The 21st-Century Student: The Role of School

I can only write about this topic from my little office on the 6th floor of Oberoi International School. As one of two university counselors, I teach students starting in Grade 8 to identify their own strengths and interests in order to choose a university and eventually a career. Despite pressure to look outside the school walls, my students choose to work with the counselors employed by OIS. Surprisingly, this means a lot more work for the students. At the same time, they take control of their future- and this is how OIS is preparing students for the 21st Century.

My students could hire an external counselor. For a large fee, he or she would analyze the data provided by a battery of assessments and make a list of universities for the student to apply to.  For another fee, many would write an actual draft of any required essay. My students could enroll in an expensive tutoring school to prepare for the SAT or ACT, wasting precious hours sitting in traffic and learning the same information that free on-line course could teach them. 

Positive results are guaranteed. But my students are too smart for that.

My students understand the dangers of using computer programs to reduce people to a list of likes. They know that essays are more effective if they come from their own personal experiences and that standardized tests are only a small, controversial, and optional part of their application. They believe that making their own list of universities to apply to is an important – and exciting-part of the process.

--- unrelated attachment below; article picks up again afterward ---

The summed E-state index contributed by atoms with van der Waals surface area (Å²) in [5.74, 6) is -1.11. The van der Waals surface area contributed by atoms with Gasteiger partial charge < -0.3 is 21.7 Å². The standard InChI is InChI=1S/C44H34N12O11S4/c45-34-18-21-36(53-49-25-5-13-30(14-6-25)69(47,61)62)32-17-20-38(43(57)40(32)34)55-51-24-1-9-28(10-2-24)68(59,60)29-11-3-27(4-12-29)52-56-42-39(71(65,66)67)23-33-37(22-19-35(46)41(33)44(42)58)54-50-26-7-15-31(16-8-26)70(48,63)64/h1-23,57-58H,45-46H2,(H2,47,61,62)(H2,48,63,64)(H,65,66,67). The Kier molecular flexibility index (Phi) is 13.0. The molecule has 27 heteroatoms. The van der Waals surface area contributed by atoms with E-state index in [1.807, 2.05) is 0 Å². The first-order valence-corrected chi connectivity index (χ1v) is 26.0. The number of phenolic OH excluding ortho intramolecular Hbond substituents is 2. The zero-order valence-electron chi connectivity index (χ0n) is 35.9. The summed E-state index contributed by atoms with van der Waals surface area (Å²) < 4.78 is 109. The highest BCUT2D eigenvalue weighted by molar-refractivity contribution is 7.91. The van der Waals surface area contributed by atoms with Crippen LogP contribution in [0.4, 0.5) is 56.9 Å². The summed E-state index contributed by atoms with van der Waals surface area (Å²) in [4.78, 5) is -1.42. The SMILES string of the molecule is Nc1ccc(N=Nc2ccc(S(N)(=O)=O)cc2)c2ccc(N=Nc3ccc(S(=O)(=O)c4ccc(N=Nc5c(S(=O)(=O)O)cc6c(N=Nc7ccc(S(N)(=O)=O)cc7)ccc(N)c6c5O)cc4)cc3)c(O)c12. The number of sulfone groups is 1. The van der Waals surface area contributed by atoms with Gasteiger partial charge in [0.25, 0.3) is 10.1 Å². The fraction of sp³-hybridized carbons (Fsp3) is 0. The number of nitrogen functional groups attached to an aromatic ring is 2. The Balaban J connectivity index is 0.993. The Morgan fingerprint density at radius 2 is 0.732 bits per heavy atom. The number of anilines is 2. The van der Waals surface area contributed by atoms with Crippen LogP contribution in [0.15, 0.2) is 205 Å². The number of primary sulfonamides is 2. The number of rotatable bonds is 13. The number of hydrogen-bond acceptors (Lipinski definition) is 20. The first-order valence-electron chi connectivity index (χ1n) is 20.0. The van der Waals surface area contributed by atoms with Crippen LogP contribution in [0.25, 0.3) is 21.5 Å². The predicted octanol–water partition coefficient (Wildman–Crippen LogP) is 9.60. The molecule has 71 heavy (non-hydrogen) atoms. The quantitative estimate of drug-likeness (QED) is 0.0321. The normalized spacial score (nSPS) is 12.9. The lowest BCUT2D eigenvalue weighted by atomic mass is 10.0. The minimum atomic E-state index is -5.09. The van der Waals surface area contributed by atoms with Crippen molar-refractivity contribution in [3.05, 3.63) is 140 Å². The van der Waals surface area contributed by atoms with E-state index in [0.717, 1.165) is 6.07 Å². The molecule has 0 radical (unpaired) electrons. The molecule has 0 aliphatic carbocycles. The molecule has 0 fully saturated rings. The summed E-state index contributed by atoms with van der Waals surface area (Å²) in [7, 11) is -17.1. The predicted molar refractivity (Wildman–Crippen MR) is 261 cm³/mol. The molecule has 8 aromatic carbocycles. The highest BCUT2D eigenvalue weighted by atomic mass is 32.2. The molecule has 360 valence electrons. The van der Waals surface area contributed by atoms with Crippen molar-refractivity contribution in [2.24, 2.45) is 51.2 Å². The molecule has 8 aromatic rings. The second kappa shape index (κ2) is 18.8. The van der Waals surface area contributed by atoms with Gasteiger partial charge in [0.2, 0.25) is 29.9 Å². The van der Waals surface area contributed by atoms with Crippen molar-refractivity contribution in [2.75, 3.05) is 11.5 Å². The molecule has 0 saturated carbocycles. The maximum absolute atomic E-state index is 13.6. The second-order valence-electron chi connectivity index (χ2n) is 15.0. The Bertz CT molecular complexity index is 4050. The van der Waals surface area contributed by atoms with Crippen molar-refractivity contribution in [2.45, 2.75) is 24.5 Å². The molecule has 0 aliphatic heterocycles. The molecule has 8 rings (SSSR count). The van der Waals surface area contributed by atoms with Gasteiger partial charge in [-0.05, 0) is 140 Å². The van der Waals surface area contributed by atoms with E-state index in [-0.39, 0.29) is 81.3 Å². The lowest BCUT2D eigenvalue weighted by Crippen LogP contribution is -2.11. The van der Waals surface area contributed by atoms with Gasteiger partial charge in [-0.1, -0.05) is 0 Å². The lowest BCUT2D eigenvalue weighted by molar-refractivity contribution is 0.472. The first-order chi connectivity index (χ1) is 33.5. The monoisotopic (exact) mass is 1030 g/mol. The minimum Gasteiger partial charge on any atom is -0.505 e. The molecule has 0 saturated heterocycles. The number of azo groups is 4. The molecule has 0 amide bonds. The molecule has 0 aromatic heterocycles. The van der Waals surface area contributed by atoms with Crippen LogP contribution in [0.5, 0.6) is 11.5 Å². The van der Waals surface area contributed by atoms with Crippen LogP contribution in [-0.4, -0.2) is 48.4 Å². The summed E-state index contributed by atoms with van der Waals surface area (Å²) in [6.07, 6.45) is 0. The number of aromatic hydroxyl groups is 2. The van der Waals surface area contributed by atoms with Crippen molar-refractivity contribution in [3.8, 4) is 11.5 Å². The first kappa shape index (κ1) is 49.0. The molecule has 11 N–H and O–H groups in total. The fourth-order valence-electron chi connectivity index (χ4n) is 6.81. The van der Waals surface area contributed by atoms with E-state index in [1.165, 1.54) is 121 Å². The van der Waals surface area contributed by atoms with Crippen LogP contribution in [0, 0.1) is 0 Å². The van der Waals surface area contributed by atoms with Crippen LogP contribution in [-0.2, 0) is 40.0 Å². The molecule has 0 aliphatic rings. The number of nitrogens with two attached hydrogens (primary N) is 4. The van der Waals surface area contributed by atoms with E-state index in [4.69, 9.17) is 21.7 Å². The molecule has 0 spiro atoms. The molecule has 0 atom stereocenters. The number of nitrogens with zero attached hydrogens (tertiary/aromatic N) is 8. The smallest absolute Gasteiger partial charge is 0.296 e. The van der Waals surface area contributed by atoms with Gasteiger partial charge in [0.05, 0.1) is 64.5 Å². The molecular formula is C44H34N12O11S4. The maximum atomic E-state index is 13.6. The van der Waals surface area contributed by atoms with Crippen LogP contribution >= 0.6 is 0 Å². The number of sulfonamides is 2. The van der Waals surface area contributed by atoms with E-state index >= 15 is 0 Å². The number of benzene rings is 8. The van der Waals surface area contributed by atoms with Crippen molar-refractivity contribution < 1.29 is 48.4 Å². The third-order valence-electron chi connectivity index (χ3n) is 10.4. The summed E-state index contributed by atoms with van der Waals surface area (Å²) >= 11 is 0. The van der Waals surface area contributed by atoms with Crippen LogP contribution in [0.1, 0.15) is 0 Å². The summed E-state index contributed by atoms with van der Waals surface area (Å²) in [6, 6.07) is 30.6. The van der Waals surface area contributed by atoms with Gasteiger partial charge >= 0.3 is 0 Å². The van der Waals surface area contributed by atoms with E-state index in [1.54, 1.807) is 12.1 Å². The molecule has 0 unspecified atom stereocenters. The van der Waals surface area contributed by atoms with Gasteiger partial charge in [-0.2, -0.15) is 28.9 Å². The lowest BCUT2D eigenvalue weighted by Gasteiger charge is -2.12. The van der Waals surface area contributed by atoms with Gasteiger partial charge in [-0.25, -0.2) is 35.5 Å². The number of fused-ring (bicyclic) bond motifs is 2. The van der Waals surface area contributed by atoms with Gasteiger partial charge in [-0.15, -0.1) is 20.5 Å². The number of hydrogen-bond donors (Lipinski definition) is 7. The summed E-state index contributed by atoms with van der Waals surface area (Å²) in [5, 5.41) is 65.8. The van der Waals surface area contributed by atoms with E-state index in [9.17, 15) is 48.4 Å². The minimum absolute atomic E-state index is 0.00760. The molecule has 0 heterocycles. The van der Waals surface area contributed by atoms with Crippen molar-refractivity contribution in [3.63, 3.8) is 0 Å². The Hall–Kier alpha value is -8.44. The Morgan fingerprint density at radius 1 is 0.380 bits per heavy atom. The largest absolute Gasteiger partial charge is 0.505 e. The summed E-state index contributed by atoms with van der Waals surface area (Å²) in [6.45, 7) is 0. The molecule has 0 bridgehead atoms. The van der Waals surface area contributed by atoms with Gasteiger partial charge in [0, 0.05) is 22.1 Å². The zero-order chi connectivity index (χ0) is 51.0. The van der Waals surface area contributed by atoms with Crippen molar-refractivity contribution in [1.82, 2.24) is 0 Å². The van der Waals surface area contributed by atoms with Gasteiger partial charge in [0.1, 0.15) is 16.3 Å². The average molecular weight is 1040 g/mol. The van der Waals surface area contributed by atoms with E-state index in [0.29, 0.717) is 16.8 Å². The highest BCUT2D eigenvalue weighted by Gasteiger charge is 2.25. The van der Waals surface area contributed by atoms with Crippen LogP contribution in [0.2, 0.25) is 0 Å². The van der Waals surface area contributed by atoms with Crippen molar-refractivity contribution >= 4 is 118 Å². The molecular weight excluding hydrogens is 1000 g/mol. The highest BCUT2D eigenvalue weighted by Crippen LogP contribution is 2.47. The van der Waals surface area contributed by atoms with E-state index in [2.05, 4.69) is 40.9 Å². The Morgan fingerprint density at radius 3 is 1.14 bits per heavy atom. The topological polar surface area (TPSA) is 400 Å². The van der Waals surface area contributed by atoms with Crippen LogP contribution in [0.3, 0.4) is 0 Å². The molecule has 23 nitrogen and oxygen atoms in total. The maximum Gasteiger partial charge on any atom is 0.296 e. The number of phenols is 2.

Why? Because instead of handing them the answers, we show them the tools they need to navigate the application process. We teach them how to conduct their own research, evaluate sources, and decide for themselves which information to use to make their decision. These same tools will eventually come in handy in the “real” world. And in today’s world there is no better skill to have then how to think. 

There is a lot of fear out there- fear of failure, poverty, violence, the “other”- and this fear has leaked into university applications. The result is that too many students believe that they can’t apply to university on their own. But this isn’t true.

By empowering students to choose their own path, we are replacing that fear of the future with possibility. Students are discovering not only who they are but what they want their future to look like. Maybe it is curing cancer or colonizing Mars or solving racism. The possibilities are endless.

So what is role of schools in preparing students for the future? Teach them to research, evaluate, and think for themselves. And then get out of the way…

Ms. Tiffany A. Goulet
Secondary School Counselor
Oberoi International School
Mumbai, India

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